Noob question

Maarten De Munck mdemunck at
Sat Mar 7 17:27:32 CET 2015


Lets not discuss git's and apple's design choices here, but if you just
want to add all modified files, you can just "vcsh <repo> commit -a" to
automatically add all modified files prior to commit.

Best regards,


Op 07-03-15 om 17:00 schreef Jean-Christophe Boggio:
> Maarten,
> Thanks for your fast reply.
> Le 07/03/2015 16:28, Maarten De Munck a écrit :
>> In your first session, the 'vcsh commit' will in fact commit all
>> changes staged for commit in all repositories. In most real cases, I
>> think you want different commit messages for different repositories,
>> each reflecting your changes in that particular repository. The vcsh
>> manpage or vcsh --help show no additional command line parameters and
>> it just ignores any parameters it doesn't need.
> You are right.
>> Your change after the first commit (both in your first and second
>> session) will not be committed until you explicitly add it. This
>> requires two actions (add and commit), but in practice, you can make
>> a lot of changes and split them in several commits, which is useful,
>> for example, to store different bugfixes in different commits, so
>> that they can be selectively applied to other branches. You can even
>> add some changes in a file to a first commit and other changes in the
>> same file to a second commit. This is absolutely standard git
>> behaviour. If you want to add and commit in one command, specify
>> which files you want to commit (e.g. vcsh repo commit file1 file2 -m
>> "comment").
> Ok, I understand the behaviour which can be useful in some complex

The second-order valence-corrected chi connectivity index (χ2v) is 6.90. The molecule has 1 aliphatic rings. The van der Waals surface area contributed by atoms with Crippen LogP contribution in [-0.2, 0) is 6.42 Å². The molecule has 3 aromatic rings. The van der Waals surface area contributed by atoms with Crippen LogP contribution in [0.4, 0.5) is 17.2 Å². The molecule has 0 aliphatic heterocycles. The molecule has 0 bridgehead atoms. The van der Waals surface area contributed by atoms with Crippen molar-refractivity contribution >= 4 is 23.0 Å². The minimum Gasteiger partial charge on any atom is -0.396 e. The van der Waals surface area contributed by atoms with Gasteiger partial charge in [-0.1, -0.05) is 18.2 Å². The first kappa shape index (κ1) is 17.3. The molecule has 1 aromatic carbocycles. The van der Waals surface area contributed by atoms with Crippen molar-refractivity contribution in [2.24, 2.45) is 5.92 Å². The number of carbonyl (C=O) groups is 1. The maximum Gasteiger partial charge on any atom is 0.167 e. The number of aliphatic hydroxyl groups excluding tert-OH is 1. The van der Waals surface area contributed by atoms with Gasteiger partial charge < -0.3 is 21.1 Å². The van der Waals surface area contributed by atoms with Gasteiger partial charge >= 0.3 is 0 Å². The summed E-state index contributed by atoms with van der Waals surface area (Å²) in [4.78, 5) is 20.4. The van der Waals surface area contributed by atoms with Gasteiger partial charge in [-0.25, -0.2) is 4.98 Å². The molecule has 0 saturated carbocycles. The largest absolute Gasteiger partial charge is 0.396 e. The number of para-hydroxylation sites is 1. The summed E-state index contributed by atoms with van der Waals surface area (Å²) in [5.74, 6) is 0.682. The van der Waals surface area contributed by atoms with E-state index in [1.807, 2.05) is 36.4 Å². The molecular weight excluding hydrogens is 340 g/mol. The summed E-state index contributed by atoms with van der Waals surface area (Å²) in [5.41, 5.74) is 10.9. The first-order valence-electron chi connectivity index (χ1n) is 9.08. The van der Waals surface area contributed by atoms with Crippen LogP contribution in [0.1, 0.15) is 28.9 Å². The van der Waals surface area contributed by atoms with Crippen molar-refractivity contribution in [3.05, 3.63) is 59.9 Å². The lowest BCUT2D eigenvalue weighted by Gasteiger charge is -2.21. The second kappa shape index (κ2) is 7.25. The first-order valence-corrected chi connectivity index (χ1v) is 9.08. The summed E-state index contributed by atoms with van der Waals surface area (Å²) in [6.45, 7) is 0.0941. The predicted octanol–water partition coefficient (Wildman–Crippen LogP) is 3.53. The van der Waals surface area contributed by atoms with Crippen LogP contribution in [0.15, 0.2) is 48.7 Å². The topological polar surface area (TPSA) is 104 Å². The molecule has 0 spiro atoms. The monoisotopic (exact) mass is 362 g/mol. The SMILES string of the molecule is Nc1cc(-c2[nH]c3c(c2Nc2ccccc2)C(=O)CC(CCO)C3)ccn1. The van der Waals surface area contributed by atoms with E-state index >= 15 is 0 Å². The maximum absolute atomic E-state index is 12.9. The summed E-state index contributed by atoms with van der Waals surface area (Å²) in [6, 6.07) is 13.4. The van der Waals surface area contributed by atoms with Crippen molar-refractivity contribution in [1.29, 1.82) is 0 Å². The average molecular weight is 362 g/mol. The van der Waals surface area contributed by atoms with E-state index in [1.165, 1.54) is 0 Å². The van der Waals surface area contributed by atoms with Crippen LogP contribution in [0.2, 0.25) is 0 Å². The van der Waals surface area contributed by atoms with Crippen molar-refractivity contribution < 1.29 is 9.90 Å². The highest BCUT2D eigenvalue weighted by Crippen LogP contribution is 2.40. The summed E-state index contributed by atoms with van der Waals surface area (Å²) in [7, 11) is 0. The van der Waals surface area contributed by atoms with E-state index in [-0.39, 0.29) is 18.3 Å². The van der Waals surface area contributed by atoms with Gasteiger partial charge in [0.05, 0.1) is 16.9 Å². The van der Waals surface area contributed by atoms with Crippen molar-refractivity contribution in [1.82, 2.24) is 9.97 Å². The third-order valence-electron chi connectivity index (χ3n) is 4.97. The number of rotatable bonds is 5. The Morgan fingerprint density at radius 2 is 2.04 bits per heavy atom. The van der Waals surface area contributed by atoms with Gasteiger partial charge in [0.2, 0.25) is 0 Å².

> scenarii but I was looking at vcsh for simple dotfile synchronization
> and the way I see it now, I will have to re-add all modified files on
> every commit.
>> Git's behaviour requires some extra commands sometimes which can
>> look useless for simple test scenarios, but when I started using git
>> for larger and more complex projects, each of these strange
>> situations proved to be very useful in quite some situations.
> This is not a test scenario, it is the purpose of vcsh (as I
> understand it) : manage a few dotfiles in a repository. Clone/pull,
> modify, commit and push.
> I daily use mercurial and hopefully I don't have to re-add every single
> modified file on every commit. I was expecting the same simple behaviour
> from git but it seems you have to manage simple things as if they were
> complex so that when you do face complex situations you are already
> prepared.
> This is the exact opposite way I want to think computing. This is what
> makes Apple win, this is the reason why people are forced to look at
> computers as if they were magic, why they think computers as "too
> complicated for them".
> I am really disappointed by git. It is probably an excellent tool for
> super-smart people which I am not so I'll keep with dumb tools.
> Mercurial and symlinks.
> Many (sincere) thanks for your enlightenments.
> JC
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